English Gothic Misericord Carvings: History from the Bottom Up by Betsy Chunko-Dominguez is the first book to move beyond textual dependence and traditional iconographic analysis when examining misericords. It likewise builds the most thorough discussion to date of the relationship between the misericord’s several potential audiences – including patron, craftsman, occupant of the seat, and modern viewer.
Beyond the bounds of misericord studies, there are implications here for study of the relationship between center and margin in late medieval art; and, indeed, what constitutes ‘center’ and ‘margin’ as conceptual realms. Ultimately, this book attempts both to re-integrate the study of misericords into the study of Gothic art in general, and to re-center them in relation to our understanding of late medieval culture.
accretion and hybridity wove a web of words and images with which to drape the universe and its occupants, both human and divine. Late-antique garment imagery is at once both highly imagistic and bluntly literal: you can turn a soul inside out to wash it through baptism, just as you wash a garment. This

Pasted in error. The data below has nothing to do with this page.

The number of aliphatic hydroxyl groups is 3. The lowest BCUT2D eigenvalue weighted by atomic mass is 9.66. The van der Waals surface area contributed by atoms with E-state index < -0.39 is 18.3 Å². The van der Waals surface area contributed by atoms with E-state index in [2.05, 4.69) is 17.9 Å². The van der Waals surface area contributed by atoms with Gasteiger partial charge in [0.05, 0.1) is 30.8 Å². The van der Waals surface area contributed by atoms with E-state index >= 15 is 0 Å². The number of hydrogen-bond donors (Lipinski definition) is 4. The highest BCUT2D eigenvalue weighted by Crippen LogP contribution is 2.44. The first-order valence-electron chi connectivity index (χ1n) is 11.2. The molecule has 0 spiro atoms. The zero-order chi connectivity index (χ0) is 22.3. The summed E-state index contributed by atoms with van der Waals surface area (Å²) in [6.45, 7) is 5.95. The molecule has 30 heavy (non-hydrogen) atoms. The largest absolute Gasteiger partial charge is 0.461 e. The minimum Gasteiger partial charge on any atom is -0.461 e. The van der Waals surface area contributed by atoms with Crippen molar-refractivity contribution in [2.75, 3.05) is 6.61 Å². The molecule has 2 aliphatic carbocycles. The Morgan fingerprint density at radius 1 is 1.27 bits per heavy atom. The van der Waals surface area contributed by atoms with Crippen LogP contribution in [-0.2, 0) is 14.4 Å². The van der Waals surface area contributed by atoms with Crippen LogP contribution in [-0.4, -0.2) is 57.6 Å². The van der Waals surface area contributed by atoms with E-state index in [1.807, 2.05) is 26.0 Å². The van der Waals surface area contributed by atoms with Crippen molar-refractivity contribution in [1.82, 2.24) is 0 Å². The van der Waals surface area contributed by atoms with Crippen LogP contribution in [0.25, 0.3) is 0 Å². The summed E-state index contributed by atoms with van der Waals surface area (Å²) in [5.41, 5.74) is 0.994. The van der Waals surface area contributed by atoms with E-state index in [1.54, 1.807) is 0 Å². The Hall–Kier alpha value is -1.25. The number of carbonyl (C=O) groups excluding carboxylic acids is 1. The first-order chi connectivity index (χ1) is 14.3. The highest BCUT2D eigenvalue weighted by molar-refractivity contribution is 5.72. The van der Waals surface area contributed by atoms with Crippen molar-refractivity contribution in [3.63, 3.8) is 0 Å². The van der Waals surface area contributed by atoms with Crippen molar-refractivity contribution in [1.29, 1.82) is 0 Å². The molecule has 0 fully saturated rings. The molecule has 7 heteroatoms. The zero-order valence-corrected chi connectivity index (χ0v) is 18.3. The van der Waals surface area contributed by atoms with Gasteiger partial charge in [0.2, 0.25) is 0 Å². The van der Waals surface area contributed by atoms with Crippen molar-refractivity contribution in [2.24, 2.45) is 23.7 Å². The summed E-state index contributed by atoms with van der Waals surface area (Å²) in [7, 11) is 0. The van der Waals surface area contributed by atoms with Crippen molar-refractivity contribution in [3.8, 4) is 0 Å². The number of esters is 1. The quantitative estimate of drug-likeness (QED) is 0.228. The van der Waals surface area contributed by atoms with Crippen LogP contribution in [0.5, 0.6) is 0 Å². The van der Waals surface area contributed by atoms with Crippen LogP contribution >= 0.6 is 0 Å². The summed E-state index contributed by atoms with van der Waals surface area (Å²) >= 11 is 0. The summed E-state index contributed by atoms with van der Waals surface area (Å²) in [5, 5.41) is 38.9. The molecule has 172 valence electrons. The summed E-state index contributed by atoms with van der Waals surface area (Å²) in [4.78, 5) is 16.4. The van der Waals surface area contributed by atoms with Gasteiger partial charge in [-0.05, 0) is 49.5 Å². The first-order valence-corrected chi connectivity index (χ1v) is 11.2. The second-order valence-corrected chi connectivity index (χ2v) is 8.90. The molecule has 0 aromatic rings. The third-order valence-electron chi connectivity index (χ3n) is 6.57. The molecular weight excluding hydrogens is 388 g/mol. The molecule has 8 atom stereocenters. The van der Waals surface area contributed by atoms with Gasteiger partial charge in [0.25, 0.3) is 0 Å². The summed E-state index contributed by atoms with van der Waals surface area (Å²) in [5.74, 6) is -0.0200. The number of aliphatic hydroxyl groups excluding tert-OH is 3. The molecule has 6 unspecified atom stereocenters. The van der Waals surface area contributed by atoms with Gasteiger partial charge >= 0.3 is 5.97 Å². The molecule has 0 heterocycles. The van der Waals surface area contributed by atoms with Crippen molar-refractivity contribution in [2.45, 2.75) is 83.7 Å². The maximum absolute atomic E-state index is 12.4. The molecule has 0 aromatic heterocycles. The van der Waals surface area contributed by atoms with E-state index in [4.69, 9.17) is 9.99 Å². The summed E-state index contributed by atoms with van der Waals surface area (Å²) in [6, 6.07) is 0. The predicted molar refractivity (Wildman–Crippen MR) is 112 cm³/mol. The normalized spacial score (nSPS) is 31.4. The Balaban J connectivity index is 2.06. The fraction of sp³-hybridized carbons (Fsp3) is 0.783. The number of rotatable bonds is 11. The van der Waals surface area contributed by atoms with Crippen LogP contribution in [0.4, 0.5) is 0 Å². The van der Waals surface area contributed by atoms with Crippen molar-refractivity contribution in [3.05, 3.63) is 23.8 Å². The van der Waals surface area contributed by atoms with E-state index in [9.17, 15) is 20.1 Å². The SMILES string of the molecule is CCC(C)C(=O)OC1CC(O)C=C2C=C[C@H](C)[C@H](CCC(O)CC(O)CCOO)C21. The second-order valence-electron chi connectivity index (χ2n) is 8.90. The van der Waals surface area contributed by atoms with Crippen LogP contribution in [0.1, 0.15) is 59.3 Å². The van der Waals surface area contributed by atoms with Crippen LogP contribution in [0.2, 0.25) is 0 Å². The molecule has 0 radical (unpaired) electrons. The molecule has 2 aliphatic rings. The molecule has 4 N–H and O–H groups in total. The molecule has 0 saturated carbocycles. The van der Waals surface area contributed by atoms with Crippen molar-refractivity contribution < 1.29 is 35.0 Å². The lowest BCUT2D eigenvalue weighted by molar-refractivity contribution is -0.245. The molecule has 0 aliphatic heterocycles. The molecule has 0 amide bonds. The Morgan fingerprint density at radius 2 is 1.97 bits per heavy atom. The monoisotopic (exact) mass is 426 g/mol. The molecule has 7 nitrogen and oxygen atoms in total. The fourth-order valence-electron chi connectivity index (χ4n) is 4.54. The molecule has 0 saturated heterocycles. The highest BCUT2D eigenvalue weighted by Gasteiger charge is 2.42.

post-modern literary criticism, the resulting ‘mash-ups’ provide interesting case studies, which explains the recent interest in Christian centos over the past few decades. Proba’s Jesus, intertextually rich and polyvalent, is a multi-literary hybrid, a composite of Vergilian lines that never lose
, but rather one who is dressed. 22 On the arch in Split, a dragon is shown with two legs and a tail ending in a serpent’s head. This is a remnant of various hybrid monsters which date back to the classical world, and it is closest to the mythical creature called an amphisbaena . In ancient Greek
golden apples, guarded by Atlas for Juno, represent the philosophical and astrological, thus human, arts of Atlas, which were stolen by Hercules, because virtue overcomes and wins over every human ingenuity; centaurs are simply armed men on horseback, interpreted as hybrid beasts by the first man who saw